Tips for drinking cappuccinos:  

  • The one hard-and-fast rule that Italians are vigilant about is: no cappuccinos after 11 a.m.. No one can really tell you why they enforce this law, as if sipping coffee and milk in the afternoon is some kind of culinary crime. 
  • There are some scientists and coffee pros who theorize that a large portion of Italians are actually lactose intolerant, and so they’ve collectively built a cultural rule into their society as a result. If you do order a cappuccino after lunch, expect to garner some raised eyebrows. 
A cappuccino has a creamier texture and a milder coffee flavor compared to a macchiato due having more milk. Photo credit: David Schiersner


This diminutive coffee drink, the macchiato, means “stained” or “spotted” in Italian. That’s because it is made up of an espresso shot with just a “spot” of foamed milk. It’s the Goldilock of Italian coffee drinks. If you don’t like straight espresso and there’s too much foamed milk in a cappuccino, a macchiato might be just right for you.  

Tips for drinking macchiatos:  

  • In Italy, you can just order macchiato and you’ll get exactly what you expect. If you’re in northern Europe, however, they’ll ask if you want an espresso macchiato or a latte macchiato which is the inverse of ingredients: instead of being “stained” by milk, the latte macchiato is heavy on milk with just a “stain” of coffee. 
A macchiato is a stronger espresso with just a hint of milk, while a cappuccino is a creamy coffee drink with equal parts espresso, steamed milk, and milk foam. Photo credit: leighklotz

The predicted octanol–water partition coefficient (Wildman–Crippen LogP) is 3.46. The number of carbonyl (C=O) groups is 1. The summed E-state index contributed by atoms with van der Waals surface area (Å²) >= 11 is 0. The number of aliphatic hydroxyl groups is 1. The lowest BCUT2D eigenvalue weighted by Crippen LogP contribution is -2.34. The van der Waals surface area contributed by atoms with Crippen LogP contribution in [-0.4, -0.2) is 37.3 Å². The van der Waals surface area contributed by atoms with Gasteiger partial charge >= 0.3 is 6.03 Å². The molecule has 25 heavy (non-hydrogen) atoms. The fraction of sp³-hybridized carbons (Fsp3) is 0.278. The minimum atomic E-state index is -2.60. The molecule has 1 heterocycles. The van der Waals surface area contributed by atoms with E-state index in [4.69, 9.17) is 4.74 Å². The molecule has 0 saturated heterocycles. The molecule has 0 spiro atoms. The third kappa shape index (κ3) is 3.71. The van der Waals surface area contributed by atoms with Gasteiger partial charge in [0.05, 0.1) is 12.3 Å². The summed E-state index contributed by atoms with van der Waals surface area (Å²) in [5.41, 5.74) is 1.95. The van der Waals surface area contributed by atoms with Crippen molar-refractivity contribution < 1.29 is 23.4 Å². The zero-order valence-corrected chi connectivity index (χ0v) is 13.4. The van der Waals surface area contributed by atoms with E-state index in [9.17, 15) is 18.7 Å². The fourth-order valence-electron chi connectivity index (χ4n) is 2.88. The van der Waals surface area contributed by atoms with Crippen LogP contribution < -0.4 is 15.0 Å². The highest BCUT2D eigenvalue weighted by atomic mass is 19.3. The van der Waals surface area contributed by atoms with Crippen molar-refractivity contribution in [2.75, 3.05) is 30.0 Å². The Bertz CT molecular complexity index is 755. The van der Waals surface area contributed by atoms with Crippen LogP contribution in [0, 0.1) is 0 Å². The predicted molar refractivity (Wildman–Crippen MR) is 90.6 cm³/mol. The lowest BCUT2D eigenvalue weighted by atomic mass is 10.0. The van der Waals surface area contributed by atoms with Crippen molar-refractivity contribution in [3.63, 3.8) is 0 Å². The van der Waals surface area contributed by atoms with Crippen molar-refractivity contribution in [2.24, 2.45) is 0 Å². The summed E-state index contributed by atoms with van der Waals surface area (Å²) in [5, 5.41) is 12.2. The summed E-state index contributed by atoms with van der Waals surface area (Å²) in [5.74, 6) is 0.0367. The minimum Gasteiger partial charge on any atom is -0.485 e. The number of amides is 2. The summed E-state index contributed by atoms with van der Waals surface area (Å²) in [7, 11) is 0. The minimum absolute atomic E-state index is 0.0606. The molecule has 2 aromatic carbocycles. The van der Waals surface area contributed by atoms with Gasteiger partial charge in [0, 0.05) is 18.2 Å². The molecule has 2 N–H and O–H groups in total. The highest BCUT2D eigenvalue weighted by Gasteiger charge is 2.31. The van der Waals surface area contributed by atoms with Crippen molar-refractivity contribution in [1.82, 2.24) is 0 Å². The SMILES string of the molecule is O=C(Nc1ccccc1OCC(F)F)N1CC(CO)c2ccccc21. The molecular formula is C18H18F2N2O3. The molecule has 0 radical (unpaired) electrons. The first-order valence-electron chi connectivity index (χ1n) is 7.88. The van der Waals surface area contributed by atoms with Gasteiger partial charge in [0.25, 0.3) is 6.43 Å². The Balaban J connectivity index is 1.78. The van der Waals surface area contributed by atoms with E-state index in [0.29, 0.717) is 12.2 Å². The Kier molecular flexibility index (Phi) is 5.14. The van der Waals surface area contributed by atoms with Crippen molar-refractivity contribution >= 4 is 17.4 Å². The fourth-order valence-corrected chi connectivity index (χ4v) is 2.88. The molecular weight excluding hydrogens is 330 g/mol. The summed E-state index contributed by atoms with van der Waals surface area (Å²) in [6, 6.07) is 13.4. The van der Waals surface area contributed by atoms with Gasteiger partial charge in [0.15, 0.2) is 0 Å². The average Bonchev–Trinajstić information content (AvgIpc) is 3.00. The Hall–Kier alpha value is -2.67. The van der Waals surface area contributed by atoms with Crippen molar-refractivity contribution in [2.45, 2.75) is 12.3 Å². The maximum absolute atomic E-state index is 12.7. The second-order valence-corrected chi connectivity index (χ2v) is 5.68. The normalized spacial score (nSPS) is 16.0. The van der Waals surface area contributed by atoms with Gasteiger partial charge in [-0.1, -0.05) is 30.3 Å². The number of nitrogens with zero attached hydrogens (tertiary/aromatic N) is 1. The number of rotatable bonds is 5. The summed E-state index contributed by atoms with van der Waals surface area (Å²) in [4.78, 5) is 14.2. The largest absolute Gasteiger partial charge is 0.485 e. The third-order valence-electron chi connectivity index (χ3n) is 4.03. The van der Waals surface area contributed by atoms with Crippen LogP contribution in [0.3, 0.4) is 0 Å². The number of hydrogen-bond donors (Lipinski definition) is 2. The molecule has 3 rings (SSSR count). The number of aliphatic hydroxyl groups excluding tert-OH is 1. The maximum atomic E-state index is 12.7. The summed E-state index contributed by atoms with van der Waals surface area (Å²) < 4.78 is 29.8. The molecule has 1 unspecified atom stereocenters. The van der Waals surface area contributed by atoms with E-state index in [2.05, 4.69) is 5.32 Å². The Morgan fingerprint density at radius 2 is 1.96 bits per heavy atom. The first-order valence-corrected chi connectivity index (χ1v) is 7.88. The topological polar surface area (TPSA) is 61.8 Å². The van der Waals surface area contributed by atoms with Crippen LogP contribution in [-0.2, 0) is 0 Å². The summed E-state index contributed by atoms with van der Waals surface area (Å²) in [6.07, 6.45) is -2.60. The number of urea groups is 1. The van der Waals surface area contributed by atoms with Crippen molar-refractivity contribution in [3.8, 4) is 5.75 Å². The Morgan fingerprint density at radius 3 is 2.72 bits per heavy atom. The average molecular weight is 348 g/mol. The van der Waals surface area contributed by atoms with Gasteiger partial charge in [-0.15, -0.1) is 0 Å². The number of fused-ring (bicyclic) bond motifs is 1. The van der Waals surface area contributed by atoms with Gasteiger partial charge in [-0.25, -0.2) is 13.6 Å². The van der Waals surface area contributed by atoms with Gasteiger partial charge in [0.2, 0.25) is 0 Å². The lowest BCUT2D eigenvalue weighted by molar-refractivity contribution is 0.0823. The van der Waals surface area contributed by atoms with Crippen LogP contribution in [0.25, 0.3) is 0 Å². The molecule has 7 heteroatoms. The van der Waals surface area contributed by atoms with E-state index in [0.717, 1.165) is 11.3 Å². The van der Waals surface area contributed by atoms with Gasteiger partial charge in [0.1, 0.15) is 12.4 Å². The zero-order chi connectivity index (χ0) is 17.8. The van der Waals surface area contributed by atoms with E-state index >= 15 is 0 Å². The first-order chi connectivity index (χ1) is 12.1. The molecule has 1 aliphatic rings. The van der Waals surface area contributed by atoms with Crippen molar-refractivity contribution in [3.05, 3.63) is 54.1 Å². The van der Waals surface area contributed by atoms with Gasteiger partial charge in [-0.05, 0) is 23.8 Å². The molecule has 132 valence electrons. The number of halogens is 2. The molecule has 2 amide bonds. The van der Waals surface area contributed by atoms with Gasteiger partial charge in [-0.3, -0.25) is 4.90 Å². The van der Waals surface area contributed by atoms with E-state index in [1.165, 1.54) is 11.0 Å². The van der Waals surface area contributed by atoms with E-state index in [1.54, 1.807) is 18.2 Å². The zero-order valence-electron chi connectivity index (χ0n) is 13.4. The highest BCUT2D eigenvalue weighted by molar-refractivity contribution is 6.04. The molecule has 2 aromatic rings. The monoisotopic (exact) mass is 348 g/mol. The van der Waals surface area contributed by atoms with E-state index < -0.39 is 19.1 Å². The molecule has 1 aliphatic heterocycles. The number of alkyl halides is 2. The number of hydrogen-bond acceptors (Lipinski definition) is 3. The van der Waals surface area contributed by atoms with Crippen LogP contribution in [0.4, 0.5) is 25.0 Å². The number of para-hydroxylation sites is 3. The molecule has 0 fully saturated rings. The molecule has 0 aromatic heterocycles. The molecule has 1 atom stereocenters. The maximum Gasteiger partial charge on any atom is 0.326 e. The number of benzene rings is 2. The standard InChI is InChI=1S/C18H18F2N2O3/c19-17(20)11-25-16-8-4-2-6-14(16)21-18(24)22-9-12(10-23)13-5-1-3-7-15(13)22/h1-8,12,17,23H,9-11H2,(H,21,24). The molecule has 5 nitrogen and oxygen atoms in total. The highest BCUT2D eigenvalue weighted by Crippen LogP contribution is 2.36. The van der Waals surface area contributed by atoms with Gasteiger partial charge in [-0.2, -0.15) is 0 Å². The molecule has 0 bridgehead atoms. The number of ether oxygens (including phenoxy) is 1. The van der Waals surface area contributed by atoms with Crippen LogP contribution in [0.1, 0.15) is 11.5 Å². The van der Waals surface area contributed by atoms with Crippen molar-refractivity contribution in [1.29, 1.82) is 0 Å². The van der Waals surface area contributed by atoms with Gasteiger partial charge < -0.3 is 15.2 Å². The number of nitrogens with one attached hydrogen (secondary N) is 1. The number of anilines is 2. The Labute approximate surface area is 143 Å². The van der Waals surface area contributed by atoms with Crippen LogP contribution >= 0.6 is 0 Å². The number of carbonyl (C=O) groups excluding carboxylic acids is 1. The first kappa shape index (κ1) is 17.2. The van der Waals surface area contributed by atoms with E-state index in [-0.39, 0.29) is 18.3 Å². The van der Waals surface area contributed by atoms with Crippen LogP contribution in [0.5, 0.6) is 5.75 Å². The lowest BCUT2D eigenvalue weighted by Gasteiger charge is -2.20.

For the hardcore, a ristretto is a shortened shot of espresso. It uses the same amount of coffee, but about half as much water when making it, so it’s a highly concentrated burst of caffeine in your cup. If you’re pressed for time and can’t linger at the bar but need a caffeine fix, ristretto will do the trick.

ristretto coffee
A ristretto is the stronger cousin of espresso. Photo credit: Pxhere


When you might want a larger coffee in Italy so you can sit at a table while reading a book or chatting with a friend, you might want to consider an Americano: a shot of espresso with approximately two or three times the ratio in hot water. It’s called Americano simply because of its resemblance to American filtered coffee.  

It’s not clear who coined the name, but there is an unverified origin story for the Americano that American G.I.s station in Italy after World War II, added hot water to espresso to ease the potency of the drink. 

One of our favorite no-frills cups of coffee? An Americano. Photo credit: Marco Verch

Caffé corretto 

When you’re feeling courageous or just need something to calm you down along with your espresso, ask for a “caffé corretto.” Translated as “corrected coffee,” this version of espresso includes a shot of booze, usually grappa but sambuca has also found its way into the cup from time to time.

Caffè corretto
Caffè corretto is Italian espresso with a splash of liquor, like grappa, brandy, or sambuca. Photo credit: Takumi Yoshida

Coffee in Italy conclusion

Skip the Starbucks when you’re in Italy and go to a local coffee bar. You’ll appreciate it all the more now that you know a bit more about coffee in Italy. 

cup of Starbucks
With so many great options for coffee in Italy, skip the Starbucks. Photo credit: MIKI Yoshihito
Photo of author
About the author

David Farley is a West Village-based food and travel writer whose work appears regularly in the New York Times, National Geographic, BBC, and Food & Wine, among other publications. He’s the author of three books, including “An Irreverent Curiosity: In Search of the Church’s Strangest Relic in Italy’s Oddest Town,” which was made into a documentary by the National Geographic Channel. You can find Farley’s online homes at and

More by David Farley